Social Justice

The Church’s social teaching is a rich treasure of wisdom about building a just society and living lives of holiness amidst the challenges of modern society. Modern Catholic social teaching has been articulated through a tradition of papal, conciliar, and episcopal documents. The depth and richness of this tradition can be understood best through a direct reading of these documents. In the following brief reflections, several key themes at the heart of our Catholic social tradition are highlighted. Parkersburg Catholic High School wholeheartedly supports these social justice teachings of the Church.

LIFE AND DIGNITY OF THE HUMAN PERSON
The Catholic Church proclaims that human life is sacred and that the dignity of the person is the foundation of a moral vision for society. Our belief in the sanctity of human life and the inherent dignity of the person is at the foundation of all the principles of our social teaching. In our society, human life is under direct attack from abortion and assisted suicide. The value of human life is being threatened by increasing use of the death penalty. Every person is precious; people are more important than things; and the measure of every institution is whether it threatens or enhances the life and dignity of the human person.

CALL TO FAMILY, COMMUNITY, AND PARTICIPATION
The person is not only sacred but also social. How we organize our society – in economics and politics, in law and policy – directly affects human dignity and the capacity of individuals to grow in community. The family is the central social institution that must be supported and strengthened, not undermined. People have a right and a duty to participate in society, seeking together the common good and well-being of all, especially the poor and vulnerable.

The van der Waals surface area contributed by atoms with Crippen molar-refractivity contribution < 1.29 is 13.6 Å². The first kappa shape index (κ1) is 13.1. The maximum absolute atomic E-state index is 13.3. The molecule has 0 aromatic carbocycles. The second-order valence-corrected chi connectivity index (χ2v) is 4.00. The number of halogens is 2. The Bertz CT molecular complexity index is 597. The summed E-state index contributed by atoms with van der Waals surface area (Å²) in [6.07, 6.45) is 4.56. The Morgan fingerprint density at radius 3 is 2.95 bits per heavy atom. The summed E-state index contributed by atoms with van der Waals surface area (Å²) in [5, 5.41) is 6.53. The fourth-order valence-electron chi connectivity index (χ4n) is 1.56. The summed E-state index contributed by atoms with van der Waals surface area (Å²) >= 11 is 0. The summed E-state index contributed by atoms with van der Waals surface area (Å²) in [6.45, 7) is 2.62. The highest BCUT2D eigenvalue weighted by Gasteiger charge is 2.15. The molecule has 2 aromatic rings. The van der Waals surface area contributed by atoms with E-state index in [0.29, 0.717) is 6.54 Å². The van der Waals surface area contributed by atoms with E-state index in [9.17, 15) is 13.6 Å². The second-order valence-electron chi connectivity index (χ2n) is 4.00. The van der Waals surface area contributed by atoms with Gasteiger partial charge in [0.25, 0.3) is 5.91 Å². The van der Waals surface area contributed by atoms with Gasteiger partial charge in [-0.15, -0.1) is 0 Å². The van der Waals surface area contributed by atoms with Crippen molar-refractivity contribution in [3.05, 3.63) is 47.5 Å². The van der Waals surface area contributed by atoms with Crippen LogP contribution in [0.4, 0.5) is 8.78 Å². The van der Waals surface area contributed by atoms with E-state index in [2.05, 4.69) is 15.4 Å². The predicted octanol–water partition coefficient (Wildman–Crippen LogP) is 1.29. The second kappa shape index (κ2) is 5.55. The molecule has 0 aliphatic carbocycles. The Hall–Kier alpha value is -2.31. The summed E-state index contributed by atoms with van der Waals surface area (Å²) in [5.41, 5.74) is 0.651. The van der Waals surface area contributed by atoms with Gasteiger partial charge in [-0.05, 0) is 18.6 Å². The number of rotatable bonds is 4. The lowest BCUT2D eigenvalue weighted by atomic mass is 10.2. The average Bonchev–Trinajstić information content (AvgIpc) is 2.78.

OPTION FOR THE POOR AND VULNERABLE
A basic moral test is how our most vulnerable members are faring. In a society marred by deepening divisions between rich and poor, our tradition recalls the story of the Last Judgment (Mt 25:31-46) and instructs us to put the needs of the poor and vulnerable first.

THE DIGNITY OF WORK AND THE RIGHTS OF WORKERS
The economy must serve people; not the other way around. Work is more than a way to make a living; it is a form of continuing participation in God’s creation. If the dignity of work is to be protected, then the basic rights of workers must be respected – to work productively, to receive decent and fair wages, to organize and join unions, and to own private property.

SOLIDARITY
We are our brothers’ and sisters’ keepers, wherever they live. We are one human family, whatever our national, racial, ethnic, economic, and ideological differences. Learning to practice the virtue of solidarity means learning that “loving our neighbor” has global dimensions in an interdependent world.

CARE FOR GOD’S CREATION
We show our respect for the Creator by our stewardship of creation. Care for the earth is not just an Earth Day slogan; it is a requirement of our faith. We are called to protect people and the planet by living our faith in relationship with all of God’s creation. This environmental challenge has fundamental moral and ethical dimensions that cannot be ignored.